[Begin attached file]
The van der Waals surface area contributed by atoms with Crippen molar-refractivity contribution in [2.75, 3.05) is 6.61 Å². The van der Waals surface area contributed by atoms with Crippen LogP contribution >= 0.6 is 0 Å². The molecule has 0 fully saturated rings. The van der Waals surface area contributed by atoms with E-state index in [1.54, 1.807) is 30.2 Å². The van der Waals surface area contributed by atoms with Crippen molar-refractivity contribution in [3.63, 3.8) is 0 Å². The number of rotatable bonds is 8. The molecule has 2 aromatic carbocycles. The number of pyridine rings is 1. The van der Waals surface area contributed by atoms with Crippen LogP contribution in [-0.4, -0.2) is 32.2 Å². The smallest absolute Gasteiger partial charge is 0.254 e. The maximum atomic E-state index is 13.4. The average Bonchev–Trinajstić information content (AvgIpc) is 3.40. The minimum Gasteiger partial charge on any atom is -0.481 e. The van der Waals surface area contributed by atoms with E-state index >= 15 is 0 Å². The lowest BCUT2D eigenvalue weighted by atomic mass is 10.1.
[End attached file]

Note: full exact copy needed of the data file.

The van der Waals surface area contributed by atoms with Crippen molar-refractivity contribution in [2.75, 3.05) is 6.61 Å². The van der Waals surface area contributed by atoms with Crippen LogP contribution >= 0.6 is 0 Å². The molecule has 0 fully saturated rings. The van der Waals surface area contributed by atoms with E-state index in [1.54, 1.807) is 30.2 Å². The van der Waals surface area contributed by atoms with Crippen molar-refractivity contribution in [3.63, 3.8) is 0 Å². The number of rotatable bonds is 8. The molecule has 2 aromatic carbocycles. The number of pyridine rings is 1. The van der Waals surface area contributed by atoms with Crippen LogP contribution in [-0.4, -0.2) is 32.2 Å². The smallest absolute Gasteiger partial charge is 0.254 e. The maximum atomic E-state index is 13.4. The average Bonchev–Trinajstić information content (AvgIpc) is 3.40. The minimum Gasteiger partial charge on any atom is -0.481 e. The van der Waals surface area contributed by atoms with E-state index >= 15 is 0 Å². The lowest BCUT2D eigenvalue weighted by atomic mass is 10.1.